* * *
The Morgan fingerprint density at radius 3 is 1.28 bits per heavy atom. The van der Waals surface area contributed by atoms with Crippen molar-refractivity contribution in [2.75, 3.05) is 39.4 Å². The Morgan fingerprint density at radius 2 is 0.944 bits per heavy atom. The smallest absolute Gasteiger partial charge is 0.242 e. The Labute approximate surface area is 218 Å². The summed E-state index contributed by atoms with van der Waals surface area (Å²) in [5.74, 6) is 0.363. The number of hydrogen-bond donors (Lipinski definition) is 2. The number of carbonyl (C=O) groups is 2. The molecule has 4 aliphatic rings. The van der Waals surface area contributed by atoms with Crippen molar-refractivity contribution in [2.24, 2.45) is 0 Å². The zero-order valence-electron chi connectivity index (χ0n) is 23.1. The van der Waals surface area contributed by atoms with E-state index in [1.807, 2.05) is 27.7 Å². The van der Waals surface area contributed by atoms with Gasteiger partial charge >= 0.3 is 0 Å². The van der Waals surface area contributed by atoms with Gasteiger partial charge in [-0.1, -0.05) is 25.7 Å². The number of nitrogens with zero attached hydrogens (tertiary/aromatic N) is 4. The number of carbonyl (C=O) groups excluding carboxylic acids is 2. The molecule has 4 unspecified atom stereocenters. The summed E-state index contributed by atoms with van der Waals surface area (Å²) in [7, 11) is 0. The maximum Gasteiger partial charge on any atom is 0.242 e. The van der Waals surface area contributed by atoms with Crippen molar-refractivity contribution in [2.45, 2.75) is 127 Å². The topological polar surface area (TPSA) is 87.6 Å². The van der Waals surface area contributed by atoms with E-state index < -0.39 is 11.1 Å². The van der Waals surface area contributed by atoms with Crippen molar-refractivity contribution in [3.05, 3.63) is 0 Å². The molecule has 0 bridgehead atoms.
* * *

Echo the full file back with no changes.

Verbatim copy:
The Morgan fingerprint density at radius 3 is 1.28 bits per heavy atom. The van der Waals surface area contributed by atoms with Crippen molar-refractivity contribution in [2.75, 3.05) is 39.4 Å². The Morgan fingerprint density at radius 2 is 0.944 bits per heavy atom. The smallest absolute Gasteiger partial charge is 0.242 e. The Labute approximate surface area is 218 Å². The summed E-state index contributed by atoms with van der Waals surface area (Å²) in [5.74, 6) is 0.363. The number of hydrogen-bond donors (Lipinski definition) is 2. The number of carbonyl (C=O) groups is 2. The molecule has 4 aliphatic rings. The van der Waals surface area contributed by atoms with Crippen molar-refractivity contribution in [2.24, 2.45) is 0 Å². The zero-order valence-electron chi connectivity index (χ0n) is 23.1. The van der Waals surface area contributed by atoms with E-state index in [1.807, 2.05) is 27.7 Å². The van der Waals surface area contributed by atoms with Gasteiger partial charge >= 0.3 is 0 Å². The van der Waals surface area contributed by atoms with Gasteiger partial charge in [-0.1, -0.05) is 25.7 Å². The number of nitrogens with zero attached hydrogens (tertiary/aromatic N) is 4. The number of carbonyl (C=O) groups excluding carboxylic acids is 2. The molecule has 4 unspecified atom stereocenters. The summed E-state index contributed by atoms with van der Waals surface area (Å²) in [7, 11) is 0. The maximum Gasteiger partial charge on any atom is 0.242 e. The van der Waals surface area contributed by atoms with Crippen molar-refractivity contribution in [2.45, 2.75) is 127 Å². The topological polar surface area (TPSA) is 87.6 Å². The van der Waals surface area contributed by atoms with E-state index < -0.39 is 11.1 Å². The van der Waals surface area contributed by atoms with Crippen molar-refractivity contribution in [3.05, 3.63) is 0 Å². The molecule has 0 bridgehead atoms.